Donny was in a band with four of his older brothers
Before Donny was born, four of his brothers — Alan, Wayne, Merrill and Jay — performed in a barbershop quartet, The Osmond Brothers, on The Andy Williams Show. When he was 5 years old, Donny joined the group and they changed their name to The Osmonds.
While the band found massive success, selling out crowds and finding a major fanbase, especially with young women as they became teenagers, the brothers struggled under the pressure of their father and a demanding industry.
“My main memory of The Andy Williams Show was sadly to say was very, very nervous. I was a nervous young man and I wanted to please Andy Williams so much,” Merrill said in the Being the Osmonds documentary. “And sometimes things just didn’t go very well in rehearsal or even the taping and when they didn’t go well, I felt guilty, I felt nervous. Everything had to be like perfect, one take Osmonds is what we were known for.”
“We all had that same emotion, that same nervous feeling of having to measure up to something, that can’t be measured up to,” Merill continued.
Alan was the leader of the band at just 8 years old, and his brothers called him "No. 1."
Donny and Marie’s two eldest brothers also partook in the family business
Though they weren’t in the band, Virl and Tom took part in the musical side of their family as well. Virl explained in the documentary that he taught his brothers to tap dance and that both he and Tom learned to play the saxophone.
Tom, who is fully deaf, even learned to play the piano by feeling the vibrations of the keys. “I was fascinated with music, I like music,” Tom said. “I adored every minute of it when I was 5 years old.”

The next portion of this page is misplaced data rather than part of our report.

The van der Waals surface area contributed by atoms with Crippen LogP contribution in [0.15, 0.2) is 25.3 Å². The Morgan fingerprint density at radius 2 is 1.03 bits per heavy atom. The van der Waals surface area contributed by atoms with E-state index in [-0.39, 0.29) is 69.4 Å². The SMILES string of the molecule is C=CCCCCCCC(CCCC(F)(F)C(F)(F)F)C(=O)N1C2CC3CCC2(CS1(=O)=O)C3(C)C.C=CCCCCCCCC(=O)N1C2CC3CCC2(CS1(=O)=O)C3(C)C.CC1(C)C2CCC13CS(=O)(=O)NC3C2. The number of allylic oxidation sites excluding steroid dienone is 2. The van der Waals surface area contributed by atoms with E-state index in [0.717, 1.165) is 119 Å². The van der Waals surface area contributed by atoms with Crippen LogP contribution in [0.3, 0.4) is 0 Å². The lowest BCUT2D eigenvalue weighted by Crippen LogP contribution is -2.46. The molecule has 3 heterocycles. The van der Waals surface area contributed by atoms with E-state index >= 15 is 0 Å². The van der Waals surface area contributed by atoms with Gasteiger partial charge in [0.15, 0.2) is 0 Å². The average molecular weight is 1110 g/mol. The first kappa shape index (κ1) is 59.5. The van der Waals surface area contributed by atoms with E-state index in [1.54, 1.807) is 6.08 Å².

Virl added that when Tom attended a school for the deaf, his teachers questioned why he wanted to play the piano, making their mother more determined to teach Tom so he could prove them wrong.
Marie is beloved as the only sister
As the only girl in a family of nine, Marie has a whole brood of brothers looking out for her. In honor of Marie’s 60th birthday in 2019, her brothers made a sweet video that aired on The Talk where they wished their little sister a happy birthday and reflected on her birth.
“There were seven brothers at the time and we went to the hospital after we found out it was a little girl and we sang outside the hospital,” Alan said in the clip. “My mother held Marie out the window as we sang, ‘I want a girl. Just like the girl that married dear old dad.' ”
The brothers went on to express how proud they were of who their sister grew up to be.
“I think the greatest compliment I can give my sister is that she’s so much like our mother. She’s not only a wonderful wife but she’s a great mother to her kids and a wonderful grandmother,” Jay said.